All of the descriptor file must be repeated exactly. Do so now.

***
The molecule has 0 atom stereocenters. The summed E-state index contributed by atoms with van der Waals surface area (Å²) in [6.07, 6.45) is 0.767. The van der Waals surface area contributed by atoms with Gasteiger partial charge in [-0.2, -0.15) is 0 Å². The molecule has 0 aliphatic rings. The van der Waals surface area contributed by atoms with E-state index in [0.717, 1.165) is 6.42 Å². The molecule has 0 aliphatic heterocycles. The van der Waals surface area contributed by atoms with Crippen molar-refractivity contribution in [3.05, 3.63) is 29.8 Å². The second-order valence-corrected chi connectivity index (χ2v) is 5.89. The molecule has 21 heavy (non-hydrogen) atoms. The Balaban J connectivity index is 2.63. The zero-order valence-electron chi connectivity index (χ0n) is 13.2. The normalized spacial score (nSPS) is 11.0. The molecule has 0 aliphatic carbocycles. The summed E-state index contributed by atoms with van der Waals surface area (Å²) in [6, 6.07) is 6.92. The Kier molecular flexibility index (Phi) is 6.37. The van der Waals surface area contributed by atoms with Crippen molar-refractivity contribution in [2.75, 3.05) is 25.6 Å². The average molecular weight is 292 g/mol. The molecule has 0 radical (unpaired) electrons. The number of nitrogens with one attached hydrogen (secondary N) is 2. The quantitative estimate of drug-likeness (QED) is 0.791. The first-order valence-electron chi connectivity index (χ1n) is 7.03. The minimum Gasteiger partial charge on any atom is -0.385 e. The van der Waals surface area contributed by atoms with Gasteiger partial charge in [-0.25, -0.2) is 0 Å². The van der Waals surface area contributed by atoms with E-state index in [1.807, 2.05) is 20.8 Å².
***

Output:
The molecule has 0 atom stereocenters. The summed E-state index contributed by atoms with van der Waals surface area (Å²) in [6.07, 6.45) is 0.767. The van der Waals surface area contributed by atoms with Gasteiger partial charge in [-0.2, -0.15) is 0 Å². The molecule has 0 aliphatic rings. The van der Waals surface area contributed by atoms with E-state index in [0.717, 1.165) is 6.42 Å². The molecule has 0 aliphatic heterocycles. The van der Waals surface area contributed by atoms with Crippen molar-refractivity contribution in [3.05, 3.63) is 29.8 Å². The second-order valence-corrected chi connectivity index (χ2v) is 5.89. The molecule has 21 heavy (non-hydrogen) atoms. The Balaban J connectivity index is 2.63. The zero-order valence-electron chi connectivity index (χ0n) is 13.2. The normalized spacial score (nSPS) is 11.0. The molecule has 0 aliphatic carbocycles. The summed E-state index contributed by atoms with van der Waals surface area (Å²) in [6, 6.07) is 6.92. The Kier molecular flexibility index (Phi) is 6.37. The van der Waals surface area contributed by atoms with Crippen molar-refractivity contribution in [2.75, 3.05) is 25.6 Å². The average molecular weight is 292 g/mol. The molecule has 0 radical (unpaired) electrons. The number of nitrogens with one attached hydrogen (secondary N) is 2. The quantitative estimate of drug-likeness (QED) is 0.791. The first-order valence-electron chi connectivity index (χ1n) is 7.03. The minimum Gasteiger partial charge on any atom is -0.385 e. The van der Waals surface area contributed by atoms with Gasteiger partial charge in [-0.25, -0.2) is 0 Å². The van der Waals surface area contributed by atoms with E-state index in [1.807, 2.05) is 20.8 Å².